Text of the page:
It’s the week of the Intercontinental Drifting Cup and some the world’s best drifters are in Japan to battle for the FIA trophy this weekend.
For the event drifting returns to its spiritual home as it was in the Land of the Rising Sun where the discipline had its beginning more than three decades ago. Today drifting is one of the fastest-growing branches of motorsport, rapidly gaining in popularity, with events being staged in over 40 countries under every geographical latitude.
The event format is comprised of Qualifying, Consolation and the Battle Tournament. In Qualifying each driver gets two solo runs aiming to fulfill the judging criteria. The top 15 advances to the Battle Tournament. The consolation stage is new for this year and allows eight drivers who lost out in qualifying to compete in tandem runs and fight for the final slot in the Battle Tournament.
The Battle Tournament is also a tandem competition with each driver in the pair having one leading and one chasing run. It’s a knock out tournament with 16 drivers (15 from Qualifying and one form Consolation).
The sport is all about intentionally triggered oversteer with results being determined by a number of factors such as line, angle as well as style and speed. A total of 100 points, awarded by a panel of three judges, is up for grabs in each of the qualifying sessions.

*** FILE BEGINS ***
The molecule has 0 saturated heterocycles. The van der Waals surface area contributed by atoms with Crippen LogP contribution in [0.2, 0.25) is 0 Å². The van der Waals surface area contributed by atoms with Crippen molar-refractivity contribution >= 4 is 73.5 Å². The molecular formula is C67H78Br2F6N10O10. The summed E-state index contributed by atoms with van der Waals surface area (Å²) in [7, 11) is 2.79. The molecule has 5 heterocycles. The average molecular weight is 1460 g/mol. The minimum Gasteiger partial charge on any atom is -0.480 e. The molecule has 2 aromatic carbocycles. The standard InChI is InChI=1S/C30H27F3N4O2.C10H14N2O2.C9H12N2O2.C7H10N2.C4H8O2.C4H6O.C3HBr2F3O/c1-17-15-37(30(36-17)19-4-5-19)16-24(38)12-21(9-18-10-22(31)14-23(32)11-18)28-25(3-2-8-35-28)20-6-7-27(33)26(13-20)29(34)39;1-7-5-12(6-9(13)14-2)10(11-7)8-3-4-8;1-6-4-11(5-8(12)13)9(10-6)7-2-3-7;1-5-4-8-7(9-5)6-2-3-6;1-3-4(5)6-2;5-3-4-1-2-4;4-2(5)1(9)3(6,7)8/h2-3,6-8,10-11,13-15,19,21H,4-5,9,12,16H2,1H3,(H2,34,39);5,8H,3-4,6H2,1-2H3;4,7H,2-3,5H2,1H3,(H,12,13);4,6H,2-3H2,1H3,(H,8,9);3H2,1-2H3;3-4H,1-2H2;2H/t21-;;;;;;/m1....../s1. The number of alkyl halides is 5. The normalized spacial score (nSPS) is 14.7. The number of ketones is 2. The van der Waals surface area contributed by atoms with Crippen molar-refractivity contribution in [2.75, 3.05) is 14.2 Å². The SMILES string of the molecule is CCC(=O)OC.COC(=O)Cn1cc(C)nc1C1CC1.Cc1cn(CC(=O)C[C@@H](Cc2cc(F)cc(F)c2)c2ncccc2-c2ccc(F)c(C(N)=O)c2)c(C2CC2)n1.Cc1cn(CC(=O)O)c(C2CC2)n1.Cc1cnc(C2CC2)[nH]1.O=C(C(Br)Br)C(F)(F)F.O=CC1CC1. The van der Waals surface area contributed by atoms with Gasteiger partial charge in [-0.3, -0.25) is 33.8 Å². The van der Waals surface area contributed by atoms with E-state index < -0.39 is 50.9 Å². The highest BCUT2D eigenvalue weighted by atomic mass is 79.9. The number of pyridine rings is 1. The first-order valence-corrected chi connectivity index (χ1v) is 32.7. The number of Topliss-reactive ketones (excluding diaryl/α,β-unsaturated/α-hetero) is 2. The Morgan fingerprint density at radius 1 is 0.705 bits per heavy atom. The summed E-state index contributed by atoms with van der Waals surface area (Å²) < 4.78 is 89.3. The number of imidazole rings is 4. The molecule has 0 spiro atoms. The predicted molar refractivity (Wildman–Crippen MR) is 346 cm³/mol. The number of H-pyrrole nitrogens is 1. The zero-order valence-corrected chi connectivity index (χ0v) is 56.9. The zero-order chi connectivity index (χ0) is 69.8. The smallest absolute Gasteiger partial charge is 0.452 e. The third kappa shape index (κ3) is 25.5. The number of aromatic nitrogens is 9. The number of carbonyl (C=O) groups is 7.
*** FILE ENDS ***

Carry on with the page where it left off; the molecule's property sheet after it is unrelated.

During the tandem competition, the judges will compare both lead runs and both chase runs to one another. The driver that better fulfills the lead driver and chase driver responsibilities while making the least amount of compromises and mistakes will be declared the winner.
Built-in 1970, the circuit has earned somewhat of a cult following, having appeared in numerous video games. The 2-kilometer-long track is known for hosting superbike races as well as time attack and drifting events. For the IDC, a route just under a kilometer in length has been set up, starting on the main straight, leading through the first corner and then through the S Corner to end just after the #1 Hairpin.
The Tsukuba Circuit represents a great challenge for the drivers. Starting with the main straight, the drivers must go sideways, going around the two inside clipping points. Then, they have to position the car correctly going into the first corner to fill the outside zones 1 and 2. From outside of the corner the drivers have to run somewhere mid-track to then emerge on the outside and fill the second zone. Going too wide here will make it difficult to make it into zone 3. The S corner is a relatively straightforward section.
The hairpin that follows is another key area, where a driver has to “throw” the car into the corner and then keep the speed and the angle all the way through and cross the finish line without reducing speed or changing the angle.
Tsukuba is a long course for driving standards, therefore tire management will be crucial. For this reason, suspension set up and alignment will be invaluable.
The third edition of the FIA IDC will kick-off on Friday, with practice runs. Qualifying and Consolation will follow on Saturday with the Final set to take place on Sunday afternoon. The event will be streamed live free of charge.